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Daniel Hall
Daniel Hall

Count Basic - The City Ft. Kelli Sae [BEST]


In 1701, Antoine de la Mothe Cadillac and Alphonse de Tonty founded Fort Pontchartrain du Détroit, the future city of Detroit. During the late nineteenth and early twentieth century, it became an important industrial hub at the center of the Great Lakes region. The city's population became the fourth-largest in the nation in 1920, after only New York City, Chicago and Philadelphia, with the expansion of the auto industry in the early 20th century.[15] As Detroit's industrialization took off, the Detroit River became the busiest commercial hub in the world. The strait carried over 65 million tons of shipping commerce through Detroit to locations all over the world each year; the freight throughput was more than three times that of New York and about four times that of London. By the 1940s, the city's population remained the fourth-largest in the country. However, due to industrial restructuring, the loss of jobs in the auto industry, and rapid suburbanization, among other reasons, Detroit entered a state of urban decay and lost considerable population from the late 20th century to the present. Since reaching a peak of 1.85 million at the 1950 census, Detroit's population has declined by more than 65 percent.[6] In 2013, Detroit became the largest U.S. city to file for bankruptcy, which it successfully exited in December 2014, when the city government regained control of Detroit's finances.[16]




Count Basic - The City ft. Kelli Sae



On August 18, 1970, the NAACP filed suit against Michigan state officials, including Governor William Milliken, charging de facto public school segregation. The NAACP argued that although schools were not legally segregated, the city of Detroit and its surrounding counties had enacted policies to maintain racial segregation in public schools. The NAACP also suggested a direct relationship between unfair housing practices and educational segregation, as the composition of students in the schools followed segregated neighborhoods.[65] The District Court held all levels of government accountable for the segregation in its ruling. The Sixth Circuit Court affirmed some of the decision, holding that it was the state's responsibility to integrate across the segregated metropolitan area.[66] The U.S. Supreme Court took up the case February 27, 1974.[65] The subsequent Milliken v. Bradley decision had nationwide influence. In a narrow decision, the US Supreme Court found schools were a subject of local control, and suburbs could not be forced to aid with the desegregation of the city's school district.[67]


In November 1973, the city elected Coleman Young as its first black mayor. After taking office, Young emphasized increasing racial diversity in the police department, which was predominantly white.[69] Young also worked to improve Detroit's transportation system, but the tension between Young and his suburban counterparts over regional matters was problematic throughout his mayoral term. In 1976, the federal government offered $600 million for building a regional rapid transit system, under a single regional authority.[70] But the inability of Detroit and its suburban neighbors to solve conflicts over transit planning resulted in the region losing the majority of funding for rapid transit.[citation needed]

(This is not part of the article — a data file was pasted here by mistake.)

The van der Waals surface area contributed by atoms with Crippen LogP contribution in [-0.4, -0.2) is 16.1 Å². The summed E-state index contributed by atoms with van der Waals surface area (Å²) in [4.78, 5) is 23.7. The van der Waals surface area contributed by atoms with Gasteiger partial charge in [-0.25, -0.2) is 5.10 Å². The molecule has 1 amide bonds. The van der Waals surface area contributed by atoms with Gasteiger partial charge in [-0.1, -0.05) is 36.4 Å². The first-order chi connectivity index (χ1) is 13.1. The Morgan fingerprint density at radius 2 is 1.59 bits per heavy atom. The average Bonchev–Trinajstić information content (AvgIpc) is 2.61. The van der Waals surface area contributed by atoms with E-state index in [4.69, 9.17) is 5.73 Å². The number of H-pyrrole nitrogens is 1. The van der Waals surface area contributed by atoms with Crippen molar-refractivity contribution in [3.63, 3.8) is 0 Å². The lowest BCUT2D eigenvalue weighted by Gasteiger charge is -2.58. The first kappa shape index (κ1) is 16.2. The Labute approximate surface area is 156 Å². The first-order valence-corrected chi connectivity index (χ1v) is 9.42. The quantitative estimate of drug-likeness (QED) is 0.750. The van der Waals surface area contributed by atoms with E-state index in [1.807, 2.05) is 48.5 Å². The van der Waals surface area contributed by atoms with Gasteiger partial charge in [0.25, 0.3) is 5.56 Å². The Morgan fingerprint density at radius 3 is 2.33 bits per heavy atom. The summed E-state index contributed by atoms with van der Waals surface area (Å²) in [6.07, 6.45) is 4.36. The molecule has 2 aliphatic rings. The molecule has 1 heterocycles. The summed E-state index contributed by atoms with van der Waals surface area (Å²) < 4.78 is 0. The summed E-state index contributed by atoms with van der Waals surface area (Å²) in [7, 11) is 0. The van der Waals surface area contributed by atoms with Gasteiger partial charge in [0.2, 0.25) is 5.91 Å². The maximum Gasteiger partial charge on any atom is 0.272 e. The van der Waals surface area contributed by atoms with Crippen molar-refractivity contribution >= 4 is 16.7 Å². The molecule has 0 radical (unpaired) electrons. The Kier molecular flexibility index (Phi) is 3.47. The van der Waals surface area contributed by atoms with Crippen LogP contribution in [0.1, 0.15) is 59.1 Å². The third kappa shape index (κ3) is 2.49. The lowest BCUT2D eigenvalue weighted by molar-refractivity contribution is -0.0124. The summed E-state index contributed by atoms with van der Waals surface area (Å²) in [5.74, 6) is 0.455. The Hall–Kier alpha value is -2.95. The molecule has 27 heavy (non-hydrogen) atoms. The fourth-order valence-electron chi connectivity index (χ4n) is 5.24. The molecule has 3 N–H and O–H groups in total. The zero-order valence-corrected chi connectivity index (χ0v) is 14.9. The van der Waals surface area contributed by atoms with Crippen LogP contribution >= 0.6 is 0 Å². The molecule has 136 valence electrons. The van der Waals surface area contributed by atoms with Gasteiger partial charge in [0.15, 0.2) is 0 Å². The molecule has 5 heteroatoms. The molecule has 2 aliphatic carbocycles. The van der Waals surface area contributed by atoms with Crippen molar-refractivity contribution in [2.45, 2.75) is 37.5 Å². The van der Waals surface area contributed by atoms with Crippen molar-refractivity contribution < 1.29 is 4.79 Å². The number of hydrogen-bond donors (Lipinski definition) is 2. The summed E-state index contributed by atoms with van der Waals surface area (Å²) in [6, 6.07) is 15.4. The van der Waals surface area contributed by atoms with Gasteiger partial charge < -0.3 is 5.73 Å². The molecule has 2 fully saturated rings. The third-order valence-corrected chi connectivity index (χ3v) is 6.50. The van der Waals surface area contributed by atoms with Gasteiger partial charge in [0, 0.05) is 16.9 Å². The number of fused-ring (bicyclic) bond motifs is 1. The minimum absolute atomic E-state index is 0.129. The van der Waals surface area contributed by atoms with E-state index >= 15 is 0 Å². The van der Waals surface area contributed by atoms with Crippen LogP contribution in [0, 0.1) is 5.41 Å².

The gasoline crises of 1973 and 1979 also affected Detroit and the U.S. auto industry. Buyers chose smaller, more fuel-efficient cars made by foreign makers as the price of gas rose. Efforts to revive the city were stymied by the struggles of the auto industry, as their sales and market share declined. Automakers laid off thousands of employees and closed plants in the city, further eroding the tax base. To counteract this, the city used eminent domain to build two large new auto assembly plants in the city.[72]


In September 2008, Mayor Kwame Kilpatrick (who had served for six years) resigned following felony convictions. In 2013, Kilpatrick was convicted on 24 federal felony counts, including mail fraud, wire fraud, and racketeering,[80] and was sentenced to 28 years in federal prison.[81] The former mayor's activities cost the city an estimated $20 million.[82]


The loss of industrial and working-class jobs in the city has resulted in high rates of poverty and associated problems.[160] From 2000 to 2009, the city's estimated median household income fell from $29,526 to $26,098.[161] As of 2010[update], the mean income of Detroit is below the overall U.S. average by several thousand dollars. Of every three Detroit residents, one lives in poverty. Luke Bergmann, author of Getting Ghost: Two Young Lives and the Struggle for the Soul of an American City, said in 2010, "Detroit is now one of the poorest big cities in the country".[162]


In March 2013, Governor Rick Snyder declared a financial emergency in the city, stating the city had a $327 million budget deficit and faced more than $14 billion in long-term debt. It has been making ends meet on a month-to-month basis with the help of bond money held in a state escrow account and has instituted mandatory unpaid days off for many city workers. Those troubles, along with underfunded city services, such as police and fire departments, and ineffective turnaround plans from Mayor Bing and the City Council[275] led the state of Michigan to appoint an emergency manager for Detroit on March 14, 2013. On